President Piñera Announces Chile Will Advance a Proposal to Fully Protect an Area of the High Seas in the Southeastern Pacific, the First of its Kind
May 4, 2021
Featured image by Amos Nachoum.
SANTIAGO, APRIL 22nd, 2021
During the 2021 Virtual Leaders Climate Summit hosted on Earth Day, President Sebastian Piñera announced Chile will launch efforts to create a fully protected high seas marine protected area (MPA) in the Eastern Pacific as a priority measure to address the climate crisis. The high seas MPA will be the first of its kind, protecting the Nazca Ridge, an area incredibly rich in biodiversity and abundant in endemic species. The Nazca Ridge includes a series of connected submarine mountains offering refuge to both resident and migratory marine species, including threatened blue whales and leatherback sea turtles that return to these waters annually to breed and feed. The area proposed for protections has been designated as an Ecologically and Biologically Significant Area (EBSA) in need of protection under the United Nations Convention on Biological Diversity (CBD).
The high seas MPA will link-up existing protections by connecting the fully protected Nazca-Desventuradas Archipelago MPA to the east and the highly and fully protected areas of Rapa Nui and Motu Motiro Hiva MPA to the west, both within Chile’s adjacent national waters.
This announcement followed a call by President Piñera to urgently protect the waters around the Antarctic Peninsula, another high-level ocean priority currently championed by the Chilean government.
Chile has long maintained the need to safeguard the ocean and advance marine protected areas as a key measure to address the climate crisis, including during its tenure as President of the UN Framework Convention on Climate Change COP25. During his speech, President Piñera highlighted:
“We have dubbed COP25 as “the Blue COP” precisely to underscore the role that the Ocean plays as a climate regulator agent and the importance of protecting it. Chile has already established marine protected areas that cover over 43% of our EEZ, but it’s not enough, and that’s why today I want to invite you to go further by asking you to join Chile in [these] two concrete proposals”
Chile wants to go further by starting what it calls “the second phase” of its efforts to secure marine protected areas. The Nazca Ridge fully protected high seas MPA proposal will be developed by a high-level scientific technical group and will be presented to relevant international organizations with the objective of protecting the area from destructive extractive activities and compounding threats that currently affect its marine ecosystem; conserving biodiversity and ensuring the ocean’s continued role as a carbon sink. While the South Pacific Regional Fisheries Management Organization (SP-RFMO) will be engaged in the process, the new UN high seas treaty, currently under negotiation, is meant to be the international body which will oversee the long-term management of the MPA to ensure science-based, precautionary conservation measures are in place to protect all biodiversity of the area.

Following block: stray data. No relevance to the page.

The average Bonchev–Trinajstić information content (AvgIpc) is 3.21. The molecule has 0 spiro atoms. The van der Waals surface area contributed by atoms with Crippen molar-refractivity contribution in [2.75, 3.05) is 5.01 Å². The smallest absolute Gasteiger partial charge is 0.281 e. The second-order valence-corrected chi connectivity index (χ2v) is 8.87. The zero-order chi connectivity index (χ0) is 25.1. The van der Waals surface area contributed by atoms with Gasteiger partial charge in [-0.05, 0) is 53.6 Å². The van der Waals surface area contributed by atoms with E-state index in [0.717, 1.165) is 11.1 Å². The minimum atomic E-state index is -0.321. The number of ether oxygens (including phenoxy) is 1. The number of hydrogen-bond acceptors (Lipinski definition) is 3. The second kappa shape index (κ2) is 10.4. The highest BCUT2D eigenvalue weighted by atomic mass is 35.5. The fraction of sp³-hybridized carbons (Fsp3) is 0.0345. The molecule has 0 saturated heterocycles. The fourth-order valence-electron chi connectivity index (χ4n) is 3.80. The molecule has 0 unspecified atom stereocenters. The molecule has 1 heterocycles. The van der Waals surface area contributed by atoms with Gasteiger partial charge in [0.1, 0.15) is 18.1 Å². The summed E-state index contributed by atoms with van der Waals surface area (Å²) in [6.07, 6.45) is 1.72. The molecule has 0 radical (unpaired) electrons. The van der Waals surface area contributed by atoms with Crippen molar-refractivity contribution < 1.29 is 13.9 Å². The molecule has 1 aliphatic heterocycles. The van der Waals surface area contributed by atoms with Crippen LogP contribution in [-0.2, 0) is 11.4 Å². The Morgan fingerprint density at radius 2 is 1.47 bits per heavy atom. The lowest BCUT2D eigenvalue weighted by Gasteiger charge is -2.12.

World-renowned oceanographer and marine scientist Dr. Sylvia Earle celebrated the announcement:
“Protecting the ocean is essential to addressing climate change and biodiversity loss, two key issues that threaten planetary security and human prosperity. Full protection is urgently needed for the Nazca Ridge and its backbone of undersea mountains which are globally recognized as a biodiversity hot spot. Chile’s leadership has set a high bar among nations for ocean stewardship, and that leadership is needed now as never before to bring about enduring care for the Nazca Ridge, an important link in the living ocean system that makes Earth a planet habitable for humans.”
Chile is firmly committed to realizing a network of highly and fully protected high seas MPAs around the world as a means to conserve marine biodiversity and build resilience to a changing climate.
This new high seas MPA is a groundbreaking first step and builds on Chile’s efforts through the Blue Leaders initiative, the Global Ocean Alliance, the High Ambition Coalition for People and Nature, and others, to secure a new global ocean protection target at the upcoming Convention on Biological Diversity (CBD) COP to protect at least 30% of the ocean by 2030 through a network of highly and fully protected MPAs.